1515–25; < L perniciōsus ruinous, equiv. to pernici(ēs) ruin (per- per- + -nici-, comb. form of nex death, murder (s. nec-) + -iēs n. suffix) + -ōsus -ous from dictionary.com

30 Poems in 30 Days - Twenty-five: Dear Ellora Caves, Maharashtra

Tonight's challenge is from Poets & Writers 2009 poetry writing challenge. Last year on April 25 writers were to write a letter to a landscape or scene you pass through today. For example, “Dear Williamsburg Bridge..."

Dear Ellora Caves, Maharashtra

I have never been inside your basalt womb
never felt the Indian earth beneath my feet
I have only seen you in photographs
in which you are described as being near the old
caravan route linking northern cities
to ports on the west coast.
I have read that you are cut
from the Charanandri hills and are very old,
dating back to 600 A.D.
There are thirty-four of you,carved from the earth
for Jain, Hindu, or Buddhist observance.
Such a large family!
You must be proud of Ellora Cave 16,
the world's largest monolith
and axis between heaven and earth.
Neither the Greeks, Romans,
nor Egyptians can claim this honor.
So strong are you, that not even thirteenth
century muslims could damage you,
and they tried.
It is a delight to imagine that the caves,
Shiva and Parvati's Himilayan home
was coated with white
lime to resemble snow.

30 Poems in 30 Days - Twenty-four: Strip

Tonight I'm writing an erasure poem using The Christian Science Monitor's Erin Cunningham's article Gaza Strip moves to preserve its abundant ancient treasure. Erasure poems excise words from existing text to create an original poem.

Poets & Writers magazine issued a erasure poem challenge a few issues back in which they provided the text for the erasure exercise,(and a poetry challenge from 2009 that I will use for the remaining five days of National Poetry Month, and my 30 Poems in 30 Days poem writing mania).

Here's a erasure example from a very cool blog.

You might enjoy reading Travis Macdonald' O Mission Repo erasure poem that used The 911 Report as the text it erasured.

I'd suggest that you print out the text and work with a hard copy rather than scrolling up and down a zillion times with a digital text.


alabaster sprawl
ancient hoard
of rich
terror walled
to bronze
in the absence
of us

plundered black
of private
and remain
to put away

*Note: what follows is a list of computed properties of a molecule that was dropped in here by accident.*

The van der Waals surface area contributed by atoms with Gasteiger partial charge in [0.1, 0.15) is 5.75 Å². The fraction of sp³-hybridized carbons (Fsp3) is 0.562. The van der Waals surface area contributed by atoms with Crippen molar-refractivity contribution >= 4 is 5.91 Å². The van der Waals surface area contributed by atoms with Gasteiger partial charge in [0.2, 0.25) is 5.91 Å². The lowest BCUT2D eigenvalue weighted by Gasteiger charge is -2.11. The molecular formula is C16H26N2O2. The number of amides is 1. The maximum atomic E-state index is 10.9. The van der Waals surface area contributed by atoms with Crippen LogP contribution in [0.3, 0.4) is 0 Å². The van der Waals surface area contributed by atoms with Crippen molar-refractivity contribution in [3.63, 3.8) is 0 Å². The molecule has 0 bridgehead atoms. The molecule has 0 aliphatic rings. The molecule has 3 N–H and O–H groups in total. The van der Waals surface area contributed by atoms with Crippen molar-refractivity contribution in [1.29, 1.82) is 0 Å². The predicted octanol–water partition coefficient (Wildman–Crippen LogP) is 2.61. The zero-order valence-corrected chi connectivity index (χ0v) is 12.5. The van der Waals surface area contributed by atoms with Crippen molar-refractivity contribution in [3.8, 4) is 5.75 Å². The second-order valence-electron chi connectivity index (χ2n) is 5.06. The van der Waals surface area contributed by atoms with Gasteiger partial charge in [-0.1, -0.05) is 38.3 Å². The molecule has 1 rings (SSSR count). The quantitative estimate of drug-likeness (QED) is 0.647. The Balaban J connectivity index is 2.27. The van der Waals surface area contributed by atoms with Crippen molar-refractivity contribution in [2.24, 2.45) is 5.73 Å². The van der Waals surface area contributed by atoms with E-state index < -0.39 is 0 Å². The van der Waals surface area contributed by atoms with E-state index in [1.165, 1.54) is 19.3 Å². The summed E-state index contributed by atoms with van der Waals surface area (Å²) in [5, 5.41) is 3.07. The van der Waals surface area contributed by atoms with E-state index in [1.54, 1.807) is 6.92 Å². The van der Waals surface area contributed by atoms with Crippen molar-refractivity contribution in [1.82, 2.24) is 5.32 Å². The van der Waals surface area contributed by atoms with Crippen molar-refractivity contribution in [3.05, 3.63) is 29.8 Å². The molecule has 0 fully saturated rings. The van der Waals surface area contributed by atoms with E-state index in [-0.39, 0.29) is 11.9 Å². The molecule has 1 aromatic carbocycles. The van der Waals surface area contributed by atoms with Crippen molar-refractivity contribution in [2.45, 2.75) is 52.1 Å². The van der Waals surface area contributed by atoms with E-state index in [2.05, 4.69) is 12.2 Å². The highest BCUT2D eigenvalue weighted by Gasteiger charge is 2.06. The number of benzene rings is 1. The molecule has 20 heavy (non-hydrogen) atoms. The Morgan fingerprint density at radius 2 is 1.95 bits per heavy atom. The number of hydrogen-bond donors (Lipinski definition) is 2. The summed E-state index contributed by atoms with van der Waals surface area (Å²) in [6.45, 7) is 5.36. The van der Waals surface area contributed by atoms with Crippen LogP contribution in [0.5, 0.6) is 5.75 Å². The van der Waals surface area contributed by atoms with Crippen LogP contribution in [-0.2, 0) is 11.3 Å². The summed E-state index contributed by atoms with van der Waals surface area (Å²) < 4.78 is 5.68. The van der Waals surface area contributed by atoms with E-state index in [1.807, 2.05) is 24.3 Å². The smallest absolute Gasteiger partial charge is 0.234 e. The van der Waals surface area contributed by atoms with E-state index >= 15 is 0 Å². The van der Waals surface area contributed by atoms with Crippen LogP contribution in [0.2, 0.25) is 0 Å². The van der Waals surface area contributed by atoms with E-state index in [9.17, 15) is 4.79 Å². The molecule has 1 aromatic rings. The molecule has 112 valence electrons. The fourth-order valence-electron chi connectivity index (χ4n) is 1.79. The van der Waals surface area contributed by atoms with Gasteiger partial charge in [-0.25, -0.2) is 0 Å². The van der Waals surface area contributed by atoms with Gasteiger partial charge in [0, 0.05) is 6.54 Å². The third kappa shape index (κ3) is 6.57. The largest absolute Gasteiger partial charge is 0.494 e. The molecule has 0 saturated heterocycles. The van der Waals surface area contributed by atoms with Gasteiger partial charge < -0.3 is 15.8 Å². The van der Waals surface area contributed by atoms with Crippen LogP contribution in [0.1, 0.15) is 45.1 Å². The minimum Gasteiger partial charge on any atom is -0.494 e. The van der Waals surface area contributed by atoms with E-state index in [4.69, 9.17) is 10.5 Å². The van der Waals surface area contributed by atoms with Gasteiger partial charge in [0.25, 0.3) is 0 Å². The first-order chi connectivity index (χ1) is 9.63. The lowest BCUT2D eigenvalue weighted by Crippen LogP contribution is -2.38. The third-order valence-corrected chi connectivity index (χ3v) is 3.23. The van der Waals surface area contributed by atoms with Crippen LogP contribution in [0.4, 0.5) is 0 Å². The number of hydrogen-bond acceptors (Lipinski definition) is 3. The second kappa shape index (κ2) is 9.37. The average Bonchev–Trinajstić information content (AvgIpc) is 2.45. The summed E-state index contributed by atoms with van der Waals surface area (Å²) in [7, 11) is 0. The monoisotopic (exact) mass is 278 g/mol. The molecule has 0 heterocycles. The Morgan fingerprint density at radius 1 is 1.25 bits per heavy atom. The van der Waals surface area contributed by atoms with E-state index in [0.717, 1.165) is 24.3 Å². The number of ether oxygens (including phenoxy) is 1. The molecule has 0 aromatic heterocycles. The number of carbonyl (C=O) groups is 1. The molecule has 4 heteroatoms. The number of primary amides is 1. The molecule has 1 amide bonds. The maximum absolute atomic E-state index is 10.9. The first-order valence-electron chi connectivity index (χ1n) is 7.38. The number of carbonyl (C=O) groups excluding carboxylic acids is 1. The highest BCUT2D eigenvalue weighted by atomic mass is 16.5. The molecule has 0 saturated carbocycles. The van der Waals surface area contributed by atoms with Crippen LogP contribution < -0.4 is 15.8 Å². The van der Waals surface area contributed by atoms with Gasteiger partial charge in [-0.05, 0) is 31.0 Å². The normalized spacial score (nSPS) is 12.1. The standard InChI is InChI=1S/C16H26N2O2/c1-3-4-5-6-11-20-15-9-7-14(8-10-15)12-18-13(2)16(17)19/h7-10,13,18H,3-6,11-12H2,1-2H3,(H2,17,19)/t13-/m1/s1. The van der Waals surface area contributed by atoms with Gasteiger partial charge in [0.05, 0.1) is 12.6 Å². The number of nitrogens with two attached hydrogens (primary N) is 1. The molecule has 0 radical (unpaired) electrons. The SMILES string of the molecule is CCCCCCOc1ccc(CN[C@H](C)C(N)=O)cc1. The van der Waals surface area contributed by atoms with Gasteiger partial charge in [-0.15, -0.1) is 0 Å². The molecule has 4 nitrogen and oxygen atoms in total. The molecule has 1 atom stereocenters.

The Gaza Strip was conquered by empires that left behind fortresses, alabaster jewelry, and bronze weaponry. Now the impoverished Strip is trying to rein in the black market in ancient treasure and better preserve items often found by chance.Gaza City, Gaza Better known for its long-running conflict, the Gaza Strip also has a reputation as an archaeological treasure-trove.Iraq's antiquities garner international attention Iraq's urban sprawl, not looting, threatens Ninevah antiquities When laborers stumbled on an ancient hoard of 1,300 silver coins and the walls of a 3,300-year-old city in the southern town of Rafah in January, it was a fresh reminder that the tiny territory maintains a richpast.At least a dozen major empires have conquered this tiny territory – including the Egyptians, Persians, Romans, Byzantines, Ottomans, and British. They left behind everything from walled fortresses to alabaster jewelry to bronze weaponry.But in the absence of solid laws or regulations, relics from as early as the Bronze Age are happened upon mostly by chance, poorly kept, plundered, or sold on the black market."Gaza is very small geographically, but in terms of archaeology, it is very large," says the Hamas minister of tourism and antiquities, Mohammed al-Agha. "Gaza was at the crossroads of Africa, Asia, and Europe, and there is a great accumulation of human civilization here. But we don't have our own specialists so we can't manage the sites professionally."Many of Gaza's artifacts, including 3,000-year-old anthropoid coffins, can be found at the Israel Museum in Jerusalem, dug up by Israeli archaeologists during the country's 38-year occupation of Gaza. Other Gazan antiquities are as far-flung as Istanbul and the British Museum in London."Gaza was for centuries the primary trade outlet of the hinterland of Jordan and the greater Arabian Peninsula," says Salim al-Mubaid, a professor at Gaza's Islamic University. "The Greeks, Romans, Byzantines, Mamluks, and Ottomans all ruled us. There are secrets of history under every square meter."Until fairly recently, black market antiquities dealers say their business was nothing short of a free-for-all. Of some 25,000 gold and bronze coins discovered since 1990, for example, 14,000 were stolen and sold off, according to the antiquities ministry.Construction contractors like Jawhdat Khodary, who opened a privatemuseum in a beachfront space in 2008, would pay laborers and local fishermen for any artifacts they found, preserving at least 3,000 pieces."An ancient piece the size of a cellphone from the Pharaonic or Canaanite eras easily sells for $1 million on the black market," says Abu Ahmed, a dealer involved in the underground antiquity trade. "And I used to make a major deal every month."He says Israel's new travel restrictions through the Erez border crossing have hampered smuggling. But the market for relics in Israel, which he says is the biggest, is still there.Many Israelis consider the ancient region of Canaan, in which Gaza is believed to have been located, the precursor of the original land of Israel in the 2nd and 1st centuries BC.But Hamas says it is making both the regulation and preservation of historical sites a priority. The tourism and antiquities ministry inaugurated in January an artifacts museum in Gaza City – in an Ottoman-era governor's residence – and took control of the Rafah coin find.Mr. Agha says the ministry also plans to cooperate with Gaza's Islamic University to expand courses on archaeology. Hamas hired a new guard for the remains of the 3rd-century monastery that Mr. Mubaid says is Gaza's most important site.But Mr. Khodary charges Hamas with censoring some of his finds. He claims Hamas asked him to put away tiny menorahs – and a small statue of the Greek goddess Aphrodite, whose gown was deemed too revealing.